The Japanese Garden (Suiho En)
Los Angeles, California
The Japanese Garden (Suiho En) is a 6.5-acre ornamental public garden located on the grounds of the Tillman Water Reclamation Plant in Los Angeles, California.
Address: 6100 Woodley Ave, Van Nuys, CA 91406
Hours: 11am – 4pm (Mon. – Thurs.), 10am – 4pm (Sun.)
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On my very first solo adventure in LA, I was driving north on Sunset Boulevard when ended up the valley and decided to pick the closest destination on my gardens-to-visit list. I drove into an area with a guard at the entrance and the password seemed to be “I’m trying to find the Japanese Garden.” After purchasing a ticket in the funny little trailer, I rounded a corner only to be wowed by some supremely shaped hedges that announce the entrance. Just beyond the playful topiary entrance, the first glimpse of this expansive garden oasis really took my breath away.
The garden sits on the grounds of the Tillman Water Reclamation Plant and was conceived by city engineer Donald Tillman as a way to show that something beautiful and delicate could be created using treated wastewater. The garden was designed by Dr. Koichi Katana and named Suiho En, “garden of water and fragrance.” It’s clear it was designed with care – it’s filled with flowering trees, strolling paths, and water features meant to be enjoyed in all blooming seasons. This traditional garden set against the modern architecture of the treatment building makes for an odd juxtaposition, but somehow it works. Perhaps this is what made it an ideal location for Star Trek to use as their Starfleet Academy.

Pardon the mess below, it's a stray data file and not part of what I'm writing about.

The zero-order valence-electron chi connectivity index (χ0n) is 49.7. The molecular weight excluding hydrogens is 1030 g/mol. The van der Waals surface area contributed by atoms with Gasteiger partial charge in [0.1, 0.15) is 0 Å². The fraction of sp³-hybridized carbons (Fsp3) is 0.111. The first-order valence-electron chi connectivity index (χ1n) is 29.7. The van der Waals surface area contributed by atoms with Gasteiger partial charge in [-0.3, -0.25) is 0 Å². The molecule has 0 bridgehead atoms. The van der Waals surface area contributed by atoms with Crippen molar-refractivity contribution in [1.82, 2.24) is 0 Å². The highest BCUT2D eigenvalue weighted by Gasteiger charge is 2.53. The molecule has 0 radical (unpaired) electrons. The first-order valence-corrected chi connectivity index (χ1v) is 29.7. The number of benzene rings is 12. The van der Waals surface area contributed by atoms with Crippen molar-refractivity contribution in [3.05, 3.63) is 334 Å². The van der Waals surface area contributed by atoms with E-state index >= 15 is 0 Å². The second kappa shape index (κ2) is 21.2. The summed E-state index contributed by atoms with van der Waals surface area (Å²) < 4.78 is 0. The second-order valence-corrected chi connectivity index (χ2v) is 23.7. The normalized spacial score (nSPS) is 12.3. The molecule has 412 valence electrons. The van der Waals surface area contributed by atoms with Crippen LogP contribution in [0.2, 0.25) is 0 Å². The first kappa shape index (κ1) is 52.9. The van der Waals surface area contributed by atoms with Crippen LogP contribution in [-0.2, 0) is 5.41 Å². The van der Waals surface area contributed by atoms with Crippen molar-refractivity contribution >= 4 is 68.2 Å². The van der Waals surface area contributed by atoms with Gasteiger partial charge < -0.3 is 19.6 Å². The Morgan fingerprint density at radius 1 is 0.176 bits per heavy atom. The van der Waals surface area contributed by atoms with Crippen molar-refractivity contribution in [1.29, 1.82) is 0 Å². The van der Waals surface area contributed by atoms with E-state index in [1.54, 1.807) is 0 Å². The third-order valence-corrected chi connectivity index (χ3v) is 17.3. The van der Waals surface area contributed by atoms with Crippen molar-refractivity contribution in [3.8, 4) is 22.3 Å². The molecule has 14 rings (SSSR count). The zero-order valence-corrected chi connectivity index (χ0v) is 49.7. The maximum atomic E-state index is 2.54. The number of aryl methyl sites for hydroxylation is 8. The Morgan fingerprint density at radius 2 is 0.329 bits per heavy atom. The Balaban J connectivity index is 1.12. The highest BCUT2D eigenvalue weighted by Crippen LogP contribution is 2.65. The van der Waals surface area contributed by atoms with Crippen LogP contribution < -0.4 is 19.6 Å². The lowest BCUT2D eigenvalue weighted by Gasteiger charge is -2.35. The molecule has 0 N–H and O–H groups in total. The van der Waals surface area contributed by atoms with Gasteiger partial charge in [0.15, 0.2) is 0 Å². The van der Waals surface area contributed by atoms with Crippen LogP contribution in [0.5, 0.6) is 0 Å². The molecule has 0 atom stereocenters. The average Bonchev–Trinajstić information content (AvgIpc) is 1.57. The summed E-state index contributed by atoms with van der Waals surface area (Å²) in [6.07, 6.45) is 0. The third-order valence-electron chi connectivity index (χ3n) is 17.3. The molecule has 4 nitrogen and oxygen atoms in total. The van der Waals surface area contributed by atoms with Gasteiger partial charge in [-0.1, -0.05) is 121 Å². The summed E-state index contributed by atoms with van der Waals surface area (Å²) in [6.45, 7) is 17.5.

It is not a huge garden, but it is an impressive use of space. I loved how following walkways that cut through and forked off in different directions let you admire the garden from different perspectives. The garden has several different areas that stand on their own but fit beautifully into the overall design. I especially loved how you could wander around and find unexpected surprises. At one point, I veered off the main walk to follow a path of oversized stones that led to a grassy island in a sea of pebbles. Just past this, I found a little covered arbor area hung with wisteria tucked back into a secluded corner. Another side path led me along an impressive lotus & water lily garden and over a little stream on a tiny bridge.
In another standout area, there was a magical nook where a small waterfall splashed down, framed by large ornamental rocks. The whole scene was accentuated by a lumpy green carpet of sensual, undulating grass. I had never seen anything quite like these grass formations, and I had to look it up: it’s called Korean Grass, or Zoysia Tenuifolia, and takes this odd appearance when newer grass grows over patches of dried grass below, creating the bumpy effect. The landscaping was beyond exquisite with bushes sculpted into flowing amorphous shapes and creating contrasts with long, hair-like grasses playing off of stark stones.
Final rating: The unlikely attachment to the water reclamation plant makes this garden all the more unexpected and rewarding. Japanese gardens are not always my style of choice, but this one worked so well in combining several traditional garden designs into one tranquil yet constantly engaging experience. I was so stimulated by all the contrasting textures and bold shapes created with ornate grasses and other greenery against the backdrops of stone or water. There was an underlying playfulness to the garden that kept it from feeling too static or picturesque. Since I wasn’t planning this visit, I didn’t come equipped with my proper camera and cannot wait to return and explore it all over again. 4 BLOOM RATING